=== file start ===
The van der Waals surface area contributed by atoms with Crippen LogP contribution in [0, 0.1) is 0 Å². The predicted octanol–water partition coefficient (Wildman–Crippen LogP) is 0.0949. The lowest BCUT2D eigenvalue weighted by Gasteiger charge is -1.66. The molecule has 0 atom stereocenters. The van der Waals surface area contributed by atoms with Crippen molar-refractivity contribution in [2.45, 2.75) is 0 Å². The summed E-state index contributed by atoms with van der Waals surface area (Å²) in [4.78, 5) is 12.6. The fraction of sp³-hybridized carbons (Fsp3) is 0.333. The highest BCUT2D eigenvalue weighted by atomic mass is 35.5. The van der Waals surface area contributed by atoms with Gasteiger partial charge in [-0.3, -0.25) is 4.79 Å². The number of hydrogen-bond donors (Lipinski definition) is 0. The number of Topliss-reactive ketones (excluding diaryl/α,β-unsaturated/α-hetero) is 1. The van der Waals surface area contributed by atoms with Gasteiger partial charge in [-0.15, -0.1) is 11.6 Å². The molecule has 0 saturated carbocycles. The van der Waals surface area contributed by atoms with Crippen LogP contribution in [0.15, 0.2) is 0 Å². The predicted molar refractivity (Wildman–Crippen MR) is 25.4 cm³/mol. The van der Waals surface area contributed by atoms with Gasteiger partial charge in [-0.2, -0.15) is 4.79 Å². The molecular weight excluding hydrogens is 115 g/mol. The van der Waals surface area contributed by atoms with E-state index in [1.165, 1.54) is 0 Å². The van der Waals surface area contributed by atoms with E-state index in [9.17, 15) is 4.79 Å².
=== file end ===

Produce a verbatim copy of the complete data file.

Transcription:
The van der Waals surface area contributed by atoms with Crippen LogP contribution in [0, 0.1) is 0 Å². The predicted octanol–water partition coefficient (Wildman–Crippen LogP) is 0.0949. The lowest BCUT2D eigenvalue weighted by Gasteiger charge is -1.66. The molecule has 0 atom stereocenters. The van der Waals surface area contributed by atoms with Crippen molar-refractivity contribution in [2.45, 2.75) is 0 Å². The summed E-state index contributed by atoms with van der Waals surface area (Å²) in [4.78, 5) is 12.6. The fraction of sp³-hybridized carbons (Fsp3) is 0.333. The highest BCUT2D eigenvalue weighted by atomic mass is 35.5. The van der Waals surface area contributed by atoms with Gasteiger partial charge in [-0.3, -0.25) is 4.79 Å². The number of hydrogen-bond donors (Lipinski definition) is 0. The number of Topliss-reactive ketones (excluding diaryl/α,β-unsaturated/α-hetero) is 1. The van der Waals surface area contributed by atoms with Gasteiger partial charge in [-0.15, -0.1) is 11.6 Å². The molecule has 0 saturated carbocycles. The van der Waals surface area contributed by atoms with Crippen LogP contribution in [0.15, 0.2) is 0 Å². The predicted molar refractivity (Wildman–Crippen MR) is 25.4 cm³/mol. The van der Waals surface area contributed by atoms with Gasteiger partial charge in [-0.2, -0.15) is 4.79 Å². The molecular weight excluding hydrogens is 115 g/mol. The van der Waals surface area contributed by atoms with E-state index in [1.165, 1.54) is 0 Å². The van der Waals surface area contributed by atoms with E-state index in [9.17, 15) is 4.79 Å².